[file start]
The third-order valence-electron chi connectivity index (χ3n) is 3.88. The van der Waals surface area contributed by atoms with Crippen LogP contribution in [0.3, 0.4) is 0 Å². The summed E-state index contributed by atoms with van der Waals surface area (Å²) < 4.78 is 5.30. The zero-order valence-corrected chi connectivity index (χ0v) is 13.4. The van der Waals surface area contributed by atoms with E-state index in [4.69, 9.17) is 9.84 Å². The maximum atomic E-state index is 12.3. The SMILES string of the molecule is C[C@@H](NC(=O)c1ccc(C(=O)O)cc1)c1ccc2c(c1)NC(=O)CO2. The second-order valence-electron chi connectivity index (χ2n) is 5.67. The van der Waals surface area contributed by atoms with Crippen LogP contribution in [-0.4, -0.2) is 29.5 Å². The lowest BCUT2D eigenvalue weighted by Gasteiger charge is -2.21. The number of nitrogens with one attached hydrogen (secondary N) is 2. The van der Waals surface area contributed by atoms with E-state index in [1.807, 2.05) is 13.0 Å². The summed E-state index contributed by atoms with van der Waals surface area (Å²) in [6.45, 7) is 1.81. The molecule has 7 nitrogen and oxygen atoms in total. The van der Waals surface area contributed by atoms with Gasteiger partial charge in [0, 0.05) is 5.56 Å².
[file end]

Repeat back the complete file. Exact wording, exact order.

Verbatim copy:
The third-order valence-electron chi connectivity index (χ3n) is 3.88. The van der Waals surface area contributed by atoms with Crippen LogP contribution in [0.3, 0.4) is 0 Å². The summed E-state index contributed by atoms with van der Waals surface area (Å²) < 4.78 is 5.30. The zero-order valence-corrected chi connectivity index (χ0v) is 13.4. The van der Waals surface area contributed by atoms with E-state index in [4.69, 9.17) is 9.84 Å². The maximum atomic E-state index is 12.3. The SMILES string of the molecule is C[C@@H](NC(=O)c1ccc(C(=O)O)cc1)c1ccc2c(c1)NC(=O)CO2. The second-order valence-electron chi connectivity index (χ2n) is 5.67. The van der Waals surface area contributed by atoms with Crippen LogP contribution in [-0.4, -0.2) is 29.5 Å². The lowest BCUT2D eigenvalue weighted by Gasteiger charge is -2.21. The number of nitrogens with one attached hydrogen (secondary N) is 2. The van der Waals surface area contributed by atoms with E-state index in [1.807, 2.05) is 13.0 Å². The summed E-state index contributed by atoms with van der Waals surface area (Å²) in [6.45, 7) is 1.81. The molecule has 7 nitrogen and oxygen atoms in total. The van der Waals surface area contributed by atoms with Gasteiger partial charge in [0, 0.05) is 5.56 Å².